On page 56 of its 2011 corporate social responsibility report, General Mills Inc. shares several successful efforts the food company has made to reduce its environmental footprint by means of "holistic margin management."
The efforts include such examples as:
- Installing energy meters on several pieces of equipment at its Covington, Ga., plant. The additional data gathered via the meters allowed operators to optimize production and led to annual savings of more than $600,000.
- Reducing to one the number of lid colors used on Yoplait yogurt varieties. The move allowed the food company to improve buying efficiency. It saves the brand $2 million annually.
- Partnering with a can supplier in France to move its manufacturing plant closer to (in fact, adjacent to) General Mills' Green Giant plant. The transport efficiencies equate to savings of $1.5 million per year and reduce transportation distance by 220,000 kilometers.
As the examples suggest, holistic margin management has to do with savings -- but not simply savings. It's also about creating more value.
Holistic margin management, explains John Church, General Mills senior vice president of supply chain, is about removing non-value-added components, from a customer's perspective, and reinvesting those savings in value-creating opportunities. It's holistic in that the strategy crosses all functions and disciplines rather than focusing solely on the supply chain.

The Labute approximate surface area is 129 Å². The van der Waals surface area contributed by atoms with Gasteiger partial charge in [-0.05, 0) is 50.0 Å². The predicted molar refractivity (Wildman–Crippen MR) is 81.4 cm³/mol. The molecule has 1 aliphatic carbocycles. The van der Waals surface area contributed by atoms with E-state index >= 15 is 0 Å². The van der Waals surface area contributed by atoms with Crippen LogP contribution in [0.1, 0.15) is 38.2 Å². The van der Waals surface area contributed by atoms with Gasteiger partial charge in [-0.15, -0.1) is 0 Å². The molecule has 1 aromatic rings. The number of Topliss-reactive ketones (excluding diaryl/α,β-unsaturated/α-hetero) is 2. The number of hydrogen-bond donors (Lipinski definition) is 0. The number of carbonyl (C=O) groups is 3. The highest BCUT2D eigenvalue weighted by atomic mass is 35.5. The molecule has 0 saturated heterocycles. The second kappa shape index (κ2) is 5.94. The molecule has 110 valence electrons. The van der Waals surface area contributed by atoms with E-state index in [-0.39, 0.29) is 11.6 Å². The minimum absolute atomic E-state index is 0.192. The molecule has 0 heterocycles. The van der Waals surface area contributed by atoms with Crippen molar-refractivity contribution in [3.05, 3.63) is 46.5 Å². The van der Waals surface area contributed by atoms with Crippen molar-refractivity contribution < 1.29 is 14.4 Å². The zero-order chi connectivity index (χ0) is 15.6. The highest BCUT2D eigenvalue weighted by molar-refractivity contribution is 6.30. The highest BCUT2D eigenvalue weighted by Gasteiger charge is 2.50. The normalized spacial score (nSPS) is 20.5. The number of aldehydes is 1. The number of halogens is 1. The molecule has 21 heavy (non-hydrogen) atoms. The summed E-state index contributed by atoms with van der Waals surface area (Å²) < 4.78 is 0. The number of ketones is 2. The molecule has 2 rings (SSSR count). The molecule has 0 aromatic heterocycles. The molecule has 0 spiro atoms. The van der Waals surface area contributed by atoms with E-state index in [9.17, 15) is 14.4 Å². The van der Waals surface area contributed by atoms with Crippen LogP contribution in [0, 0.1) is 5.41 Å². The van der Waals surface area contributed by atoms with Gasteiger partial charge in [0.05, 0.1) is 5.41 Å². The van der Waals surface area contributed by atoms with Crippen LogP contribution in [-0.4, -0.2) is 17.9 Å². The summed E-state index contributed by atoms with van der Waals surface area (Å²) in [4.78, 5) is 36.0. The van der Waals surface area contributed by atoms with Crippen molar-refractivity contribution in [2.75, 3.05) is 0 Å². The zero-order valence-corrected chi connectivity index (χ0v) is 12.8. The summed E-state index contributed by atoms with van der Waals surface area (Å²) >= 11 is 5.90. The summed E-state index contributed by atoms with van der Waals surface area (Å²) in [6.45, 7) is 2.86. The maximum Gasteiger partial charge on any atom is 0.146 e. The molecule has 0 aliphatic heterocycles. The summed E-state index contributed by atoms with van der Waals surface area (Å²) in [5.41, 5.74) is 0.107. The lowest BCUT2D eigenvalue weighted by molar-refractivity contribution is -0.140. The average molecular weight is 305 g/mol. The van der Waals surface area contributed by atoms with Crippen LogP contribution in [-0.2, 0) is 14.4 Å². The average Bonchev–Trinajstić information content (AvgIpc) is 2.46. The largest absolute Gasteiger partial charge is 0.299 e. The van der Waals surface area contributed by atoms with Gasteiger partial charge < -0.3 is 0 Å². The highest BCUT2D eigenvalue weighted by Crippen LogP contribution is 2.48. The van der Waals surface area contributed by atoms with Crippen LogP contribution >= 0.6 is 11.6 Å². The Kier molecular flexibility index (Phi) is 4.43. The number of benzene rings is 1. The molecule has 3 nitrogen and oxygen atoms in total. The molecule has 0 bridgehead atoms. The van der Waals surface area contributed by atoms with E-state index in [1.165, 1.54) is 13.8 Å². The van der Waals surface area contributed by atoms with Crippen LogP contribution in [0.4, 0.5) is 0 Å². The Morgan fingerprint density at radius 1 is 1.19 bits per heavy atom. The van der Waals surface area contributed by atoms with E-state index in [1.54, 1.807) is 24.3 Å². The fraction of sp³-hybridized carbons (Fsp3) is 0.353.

"It involves virtually everything from product development to packaging innovations, convenience to product placement, from manufacturing to logistics to marketing to sales and all of our internal business processes," according to Church.
Similarly -- and maybe not surprisingly -- holistic margin management calls on cross-functional teams to understand the value drivers of General Mills' brands and remove the waste. Church says the cross-functional teams may include sourcing, finance, operations, engineering, packaging, law, sales, research and development, marketing and consumer insights. The business units determine participation, he explains.
General Mills introduced holistic margin management in 2005.
A key to its success is understanding the customer, his or her relationship with General Mills' brands, and the value equation. "It is driven by consumer and customer needs. Focusing on what is valued by the people that matter most to our business is helping us challenge the way we do things," Church explains.
The senior vice president provides an example of holistic margin management to explain another of its key components, that of examining whether product specifications or formulations add unnecessary complexity "and thus costs" to suppliers. In the case of Old El Paso, 17 different customized caps required suppliers to stock a wide array of inventory and make frequent equipment changes. Customer research, on the other hand, showed that customers did not value the variety of caps.
Ultimately, General Mills reduced the number of cap styles it required down to five. The efficiencies gained allowed the company to better leverage and streamline its cap buying.
Such cost savings not only allow General Mills to offset inflation and maintain margins, but also Church says the savings are reinvested back into the brands "in the form of marketing support, which in turn, drives top-line growth."
General Mills says it is on target to meet its goal of achieving $1 billion in savings by 2012 from its holistic margin management strategy.